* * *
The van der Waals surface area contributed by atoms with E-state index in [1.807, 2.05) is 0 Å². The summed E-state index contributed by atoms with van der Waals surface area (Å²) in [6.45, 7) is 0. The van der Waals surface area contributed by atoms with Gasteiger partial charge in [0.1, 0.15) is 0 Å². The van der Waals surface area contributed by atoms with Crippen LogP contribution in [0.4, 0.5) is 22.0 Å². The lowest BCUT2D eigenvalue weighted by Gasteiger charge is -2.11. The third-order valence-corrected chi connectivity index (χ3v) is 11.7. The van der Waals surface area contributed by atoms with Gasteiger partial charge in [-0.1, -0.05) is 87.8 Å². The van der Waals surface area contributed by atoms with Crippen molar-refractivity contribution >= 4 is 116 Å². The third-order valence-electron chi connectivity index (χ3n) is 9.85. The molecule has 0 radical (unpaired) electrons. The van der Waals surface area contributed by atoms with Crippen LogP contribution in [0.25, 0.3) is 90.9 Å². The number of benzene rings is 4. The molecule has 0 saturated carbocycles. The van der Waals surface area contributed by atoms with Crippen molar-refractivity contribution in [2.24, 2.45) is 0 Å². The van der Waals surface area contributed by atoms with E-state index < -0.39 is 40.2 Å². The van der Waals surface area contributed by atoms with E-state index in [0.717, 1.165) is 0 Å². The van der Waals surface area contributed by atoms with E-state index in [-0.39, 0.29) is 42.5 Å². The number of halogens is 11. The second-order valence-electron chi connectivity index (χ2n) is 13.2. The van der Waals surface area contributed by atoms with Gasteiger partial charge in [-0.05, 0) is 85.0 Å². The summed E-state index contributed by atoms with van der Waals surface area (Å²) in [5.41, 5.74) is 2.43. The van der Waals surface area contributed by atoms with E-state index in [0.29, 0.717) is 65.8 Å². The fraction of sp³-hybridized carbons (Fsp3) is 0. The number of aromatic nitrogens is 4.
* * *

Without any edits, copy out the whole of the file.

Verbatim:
The van der Waals surface area contributed by atoms with E-state index in [1.807, 2.05) is 0 Å². The summed E-state index contributed by atoms with van der Waals surface area (Å²) in [6.45, 7) is 0. The van der Waals surface area contributed by atoms with Gasteiger partial charge in [0.1, 0.15) is 0 Å². The van der Waals surface area contributed by atoms with Crippen LogP contribution in [0.4, 0.5) is 22.0 Å². The lowest BCUT2D eigenvalue weighted by Gasteiger charge is -2.11. The third-order valence-corrected chi connectivity index (χ3v) is 11.7. The van der Waals surface area contributed by atoms with Gasteiger partial charge in [-0.1, -0.05) is 87.8 Å². The van der Waals surface area contributed by atoms with Crippen molar-refractivity contribution >= 4 is 116 Å². The third-order valence-electron chi connectivity index (χ3n) is 9.85. The molecule has 0 radical (unpaired) electrons. The van der Waals surface area contributed by atoms with Crippen LogP contribution in [0.25, 0.3) is 90.9 Å². The number of benzene rings is 4. The molecule has 0 saturated carbocycles. The van der Waals surface area contributed by atoms with Crippen molar-refractivity contribution in [2.24, 2.45) is 0 Å². The van der Waals surface area contributed by atoms with E-state index < -0.39 is 40.2 Å². The van der Waals surface area contributed by atoms with E-state index in [0.717, 1.165) is 0 Å². The van der Waals surface area contributed by atoms with E-state index in [-0.39, 0.29) is 42.5 Å². The number of halogens is 11. The second-order valence-electron chi connectivity index (χ2n) is 13.2. The van der Waals surface area contributed by atoms with Gasteiger partial charge in [-0.05, 0) is 85.0 Å². The summed E-state index contributed by atoms with van der Waals surface area (Å²) in [5.41, 5.74) is 2.43. The van der Waals surface area contributed by atoms with E-state index in [0.29, 0.717) is 65.8 Å². The fraction of sp³-hybridized carbons (Fsp3) is 0. The number of aromatic nitrogens is 4.